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Flagler Fire Rescue Join Florida National Guard at Camp Blanding Search and Rescue Training

| September 30, 2015

camp blanding search and rescue

Members of the Florida National Guard join Flagler County Fire Rescue personnel in an exercise segment entailing a wide-area search for campers after a tornado has moved through a certain area.

Members of Flagler County’s Fire Rescue Light Technical Rescue Team and an Emergency Management all hazards incident management team trained with the Florida National Guard at the Camp Blanding Joint Training Center in Starke.

The seventh annual exercise, dubbed “Operation Integration,” involved statewide deployment of urban search and rescue teams from across the state for a unified operation with the Guard’s 83rd Troop Command. It included personnel from the Florida Fish and Wildlife Conservation Commission. It’s not the first time Flagler County Fire Rescue has joined the exercise.

“This is wonderful training for the members of our Light Technical Rescue Team (a resource within the state of Florida),” said Fire Rescue Chief Don Petito. “We had one of the largest teams present with 15 people attending, so large that we divided into two teams.”

The scenario is realistic for Florida: a hurricane with spin-off tornadoes that closes roads and bridges. Instead of live actors pretending to be injured, dummies–who don’t run the rik of actually getting injured during the exercise–were the simulated victims.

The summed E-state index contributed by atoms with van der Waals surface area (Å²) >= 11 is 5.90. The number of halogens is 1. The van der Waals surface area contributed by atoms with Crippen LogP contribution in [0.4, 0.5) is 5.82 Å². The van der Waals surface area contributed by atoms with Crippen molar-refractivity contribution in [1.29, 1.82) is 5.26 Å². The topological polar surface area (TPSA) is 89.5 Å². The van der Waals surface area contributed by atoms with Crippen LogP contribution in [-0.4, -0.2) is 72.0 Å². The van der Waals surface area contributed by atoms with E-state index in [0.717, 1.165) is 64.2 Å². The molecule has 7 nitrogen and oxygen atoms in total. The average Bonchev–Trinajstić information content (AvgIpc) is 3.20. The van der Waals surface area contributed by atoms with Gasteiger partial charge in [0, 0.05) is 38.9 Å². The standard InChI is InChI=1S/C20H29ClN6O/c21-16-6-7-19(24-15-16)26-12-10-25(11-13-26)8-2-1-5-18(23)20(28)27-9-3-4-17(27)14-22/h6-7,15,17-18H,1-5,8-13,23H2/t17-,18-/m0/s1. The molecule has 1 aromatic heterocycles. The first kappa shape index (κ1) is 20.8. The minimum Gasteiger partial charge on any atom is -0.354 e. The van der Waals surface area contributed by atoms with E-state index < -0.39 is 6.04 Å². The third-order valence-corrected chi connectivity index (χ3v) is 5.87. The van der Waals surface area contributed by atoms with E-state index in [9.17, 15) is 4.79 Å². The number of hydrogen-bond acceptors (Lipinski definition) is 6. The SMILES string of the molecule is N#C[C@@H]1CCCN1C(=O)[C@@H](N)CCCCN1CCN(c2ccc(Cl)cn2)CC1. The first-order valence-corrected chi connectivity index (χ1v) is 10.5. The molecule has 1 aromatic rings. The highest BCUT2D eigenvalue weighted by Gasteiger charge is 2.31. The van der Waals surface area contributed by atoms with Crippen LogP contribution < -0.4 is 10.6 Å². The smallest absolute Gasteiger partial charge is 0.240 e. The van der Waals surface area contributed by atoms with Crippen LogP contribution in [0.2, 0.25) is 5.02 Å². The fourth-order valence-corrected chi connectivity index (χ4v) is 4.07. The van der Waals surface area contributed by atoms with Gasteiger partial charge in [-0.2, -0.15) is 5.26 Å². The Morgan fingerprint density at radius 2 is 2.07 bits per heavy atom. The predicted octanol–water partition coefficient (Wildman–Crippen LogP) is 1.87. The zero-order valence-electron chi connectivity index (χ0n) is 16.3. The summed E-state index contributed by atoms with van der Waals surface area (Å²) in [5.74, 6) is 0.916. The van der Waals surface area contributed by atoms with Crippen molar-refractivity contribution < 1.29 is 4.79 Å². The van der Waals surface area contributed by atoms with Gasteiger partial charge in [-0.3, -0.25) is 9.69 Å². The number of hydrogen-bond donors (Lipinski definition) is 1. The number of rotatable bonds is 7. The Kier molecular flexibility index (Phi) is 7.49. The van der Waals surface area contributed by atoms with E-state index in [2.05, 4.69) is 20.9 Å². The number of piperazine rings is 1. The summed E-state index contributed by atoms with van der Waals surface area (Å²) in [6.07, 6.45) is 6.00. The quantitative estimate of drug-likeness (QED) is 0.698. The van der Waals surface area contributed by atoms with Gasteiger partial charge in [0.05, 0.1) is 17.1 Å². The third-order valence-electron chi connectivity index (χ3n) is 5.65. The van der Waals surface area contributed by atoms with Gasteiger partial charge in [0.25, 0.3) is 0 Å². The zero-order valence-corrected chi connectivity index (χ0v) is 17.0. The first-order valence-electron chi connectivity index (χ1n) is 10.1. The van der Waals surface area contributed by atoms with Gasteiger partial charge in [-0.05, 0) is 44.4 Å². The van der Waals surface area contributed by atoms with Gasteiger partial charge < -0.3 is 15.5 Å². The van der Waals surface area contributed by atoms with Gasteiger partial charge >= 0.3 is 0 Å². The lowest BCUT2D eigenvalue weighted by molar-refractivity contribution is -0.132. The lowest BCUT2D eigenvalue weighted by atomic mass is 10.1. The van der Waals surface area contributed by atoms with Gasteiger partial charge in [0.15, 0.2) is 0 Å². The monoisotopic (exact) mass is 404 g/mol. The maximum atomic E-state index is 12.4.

Teams were flown into the area on Huey and Chinook helicopters with the limited equipment they were allowed to carry.

“Our teams were required to work for 12 hours without any additional help,” said Fire Rescue Lt. John Keppler, who also serves on the Light Technical Rescue Team. “We had to find and extricate victims using only the equipment we brought with us.”

Lightweight stokes baskets were used instead of stretchers. Rooftop victims had to be lowered to the ground with ropes instead of using staircases. “We had to search a wide area of 30 to 40 acres in the woods,” Keppler said. “Some victims were in the trees. It was very realistic.”

Teams also had to assess for the typical hazards found when a tornado wreaks havoc on a community, including downed electrical wires and asbestos.

Several members of the Flagler County Emergency Management staff participated as part of an all hazards incident management team – the behind-the-scenes planning that takes place during the rescue and recovery of natural disaster that was simulated for training.

Laura Nelson served as the planning section chief during the training. “For the exercise, we were called in to run the incident, because in the scenario Clay County Emergency Management had a flood event they were working,” Nelson said. “We met with Clay County and they handed over the operation to us. “It was a great team environment and it was really helpful to us to use the (documentation) forms and planning the meetings that are required.”

Flagler County Public Safety Emergency Manager Kevin Guthrie, on whose watch training of first responders has taken on added urgency, said field training like this validates classroom instruction. “It’s wonderful anytime we have the opportunity to exercise elements that will be used when managing an event,” Guthrie said. “The classroom is great, but at some point you have to be able to apply what you have learned.”

See a brief video of the exercise below.

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